* Equestrian activities that provide unique experiences helping participants to build trust and self-esteem, learn coping skills, gain new knowledge, and create positive social networks.

* Individual exercise programs offered by a certified professional for overall wellness.

* Regular family activities and kids programs.

* Access to professional counseling onsite in the relaxed, pastoral setting of the farm.

* Use of the facilities for other wellness, support and military or first responder-oriented activities.

The Military Family Center staff may be contacted at 330-871-8900 — follow them on Facebook or access their website for information and current events. For programming opportunities and services contact Tammie at

Upcoming activities

Sept. 10 — Farmers Market 4 - 7 and the Leopards host North Canton Hoover on the                             gridiron.

Sept. 13 — Kickoff of Constitution Week with the Mayor’s Prayer Breakfast — 8 am at                            the Methodist Church.

Sept. 15 — Constitution Banquet. Paradise Church 6:30.

Sept. 17 — Naturalization ceremony, Middle School 1 p.m.

Sept. 18 — Prep for parade. 5 pm at the middle school.

Sept. 19 — The Rotary Grand Parade. Volunteers need to be at the MS by noon.


Submitted by Allen Gress, Secretary

Shelly Sprang

Tammi Gainer


September 15, 2021  Constitution Banquet where Citizen of the Year was presented:

Lisa Lingenhoel Citizen of the Year

— She just completed 7 years of Writing and Producing Constitution Queen Pageants

by Allen Gress

Special to the Herald

            Lisa Lingenhoel was honored as Louisville’s 2021 Citizen of the Year during closing ceremonies at the Constitution Week banquet held last Wednesday evening at Paradise Church.

            Sponsored by the Louisville Rotary Club, inductees are chosen for their public service, volunteer work and contributions to the community. Nominations were encouraged from the community and judging is completed by a committee of members.

            In keeping drama to the end of his introduction, Rotary President Glenn Heiller listed the many projects Lisa participated in before announcing her name. Heiller concluded by saying that Lisa’s work personifies the Rotary motto Service above self. With a surprised look, she first went to her husband Arden for an emotional hug. Arden, full of pride, accompanied her to the podium.

            Lisa and Arden have been married for 20 years after meeting at a realtors convention in San Francisco. She moved to Louisville from Provo, Utah and brought with her an enthusiastic spirit that has brought positive changes to the community. “Arden would come home and say ‘they need your help’, and then he would add that he had already volunteered me’. As a saying goes . . . behind every awesome man is a fabulous woman!”

            Her community activities include:

            * Currently completing 7 years as the Constitution Queen & Court Pageant                                                Director.

            * Co-chaired parade floats for the Pro Football Hall of Fame parade 2002-2005.                          
            * Chairman of Have a Heart Charitable Foundation 2008-2012.

            * Member of Women’s Council of Realtors and was president in 2015.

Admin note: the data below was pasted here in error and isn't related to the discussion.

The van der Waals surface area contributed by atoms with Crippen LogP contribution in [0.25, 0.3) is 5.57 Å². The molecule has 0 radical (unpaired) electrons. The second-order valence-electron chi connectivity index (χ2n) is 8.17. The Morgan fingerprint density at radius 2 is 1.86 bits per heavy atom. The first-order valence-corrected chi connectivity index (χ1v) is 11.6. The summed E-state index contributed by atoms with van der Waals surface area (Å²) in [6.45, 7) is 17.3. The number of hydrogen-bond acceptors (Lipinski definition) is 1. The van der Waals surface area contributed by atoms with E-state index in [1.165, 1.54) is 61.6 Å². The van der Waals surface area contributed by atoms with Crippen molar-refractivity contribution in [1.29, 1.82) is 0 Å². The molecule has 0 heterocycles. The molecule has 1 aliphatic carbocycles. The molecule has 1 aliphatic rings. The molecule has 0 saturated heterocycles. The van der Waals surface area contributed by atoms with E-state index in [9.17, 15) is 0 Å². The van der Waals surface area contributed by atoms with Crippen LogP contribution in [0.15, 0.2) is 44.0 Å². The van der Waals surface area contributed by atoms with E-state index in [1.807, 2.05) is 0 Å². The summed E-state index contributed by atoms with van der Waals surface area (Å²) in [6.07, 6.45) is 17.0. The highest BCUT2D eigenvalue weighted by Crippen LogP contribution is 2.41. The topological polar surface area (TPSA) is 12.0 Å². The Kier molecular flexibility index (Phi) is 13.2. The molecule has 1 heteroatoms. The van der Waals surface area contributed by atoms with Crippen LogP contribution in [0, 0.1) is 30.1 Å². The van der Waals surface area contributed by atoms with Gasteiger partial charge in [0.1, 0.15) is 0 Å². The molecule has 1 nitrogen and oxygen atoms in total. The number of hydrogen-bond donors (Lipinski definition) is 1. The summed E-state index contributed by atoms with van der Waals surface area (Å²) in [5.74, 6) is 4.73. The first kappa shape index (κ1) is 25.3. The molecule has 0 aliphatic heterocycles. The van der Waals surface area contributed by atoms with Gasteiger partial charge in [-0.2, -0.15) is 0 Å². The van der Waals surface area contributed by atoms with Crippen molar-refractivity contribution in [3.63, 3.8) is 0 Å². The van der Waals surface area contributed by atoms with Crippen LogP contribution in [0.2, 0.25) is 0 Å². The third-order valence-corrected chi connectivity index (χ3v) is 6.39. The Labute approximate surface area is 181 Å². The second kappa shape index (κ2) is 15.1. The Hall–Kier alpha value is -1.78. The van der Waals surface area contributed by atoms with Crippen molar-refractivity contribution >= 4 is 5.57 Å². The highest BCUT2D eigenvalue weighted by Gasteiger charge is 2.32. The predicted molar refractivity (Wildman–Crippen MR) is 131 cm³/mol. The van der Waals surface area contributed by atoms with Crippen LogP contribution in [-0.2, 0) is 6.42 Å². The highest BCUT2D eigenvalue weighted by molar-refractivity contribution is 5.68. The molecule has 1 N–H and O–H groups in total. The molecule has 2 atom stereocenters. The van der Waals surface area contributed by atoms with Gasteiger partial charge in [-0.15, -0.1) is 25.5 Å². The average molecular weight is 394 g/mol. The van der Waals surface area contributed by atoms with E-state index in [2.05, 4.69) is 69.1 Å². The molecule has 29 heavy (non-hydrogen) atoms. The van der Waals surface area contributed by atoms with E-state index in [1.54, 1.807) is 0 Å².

* Volunteered as a LES Junior Achievement teacher volunteer 2015-2018.

            * Served 3 years as President of the LES parent-teacher organization                                                         2017-2020.

            * Coached children’s co-ed soccer (when her children were that age) 2009-2014.

            * Past volunteer teacher for All Stars for Jesus at their church 2009-2017.

            * Past deaconess at Greenwood Christian Church 2010-2015.

            * Volunteered in various capacities for the Louisville Schools 2009-present.

            * President of the LHS Choir Booster Club 2021.

            * Senior Parent with the LHS Touchdown Club 2021.

            * Three years chairperson for the YMCA Snowflake Auction 2014-2017.

            * Honored in 2010 as the Volunteer of the Year for the Louisville YMCA.

            * Stark County Women’s Council of Realtors Member of the Year 2017.


            After accepting a plaque Lisa quipped, “You should know to never give a redhead a microphone . . . you are amazing friends . . . Wow! . . . without you I could not have done oner the last 20 years what I have accomplished.” She continued. “I am thankful for so many of you who because this have supported our business over the years and this has helped me to have the time to give back to our community, families and most of all our youth.” She paused. “This is a great honor. God bless Louisville, God bless our constitution and God bless America.”

            The Rotary Club is a service organization active locally since 1925, with currently  40 members who are among the 1.2 million Rotarians worldwide in 200 countries and 33,000 clubs. Among the many service projects the club sponsors, beginning in 1975 and the past 46 years the club has sponsored the Citizen of the Year with 49 citizens given the honor.

Louisville Rotary Club

Meeting Minutes

September 22, 2021

Twenty-one persons including four guests attended the meeting chaired by President Glenn Heilller and held at Paradise Church. One of the honorable guests was Lisa Lingenhoel the 2021 Louisville Citizen of the Year. Following the usual Rotary rituals, Songmeister Mark Sigler led the group sing of Rod Stewart’s Maggie May. Actually, by the 3rd stanza, the music sounded pretty good. “Wake up Maggie I think I got something to say . . .” Mark, showing his storehouse of musical knowledge, told us that 50 years ago — in 1971 — Maggie May was Billboard’s pop song of the year.


Happy Dollars

* Pat Fallot thanked Dave Yeagley for his work for the Constitution banquet.

*   Jennifer Anderson reminded all the Y Fall Harvest Auction was set for Oct. 16 at Varian Orchard. Reservations are due next Thursday.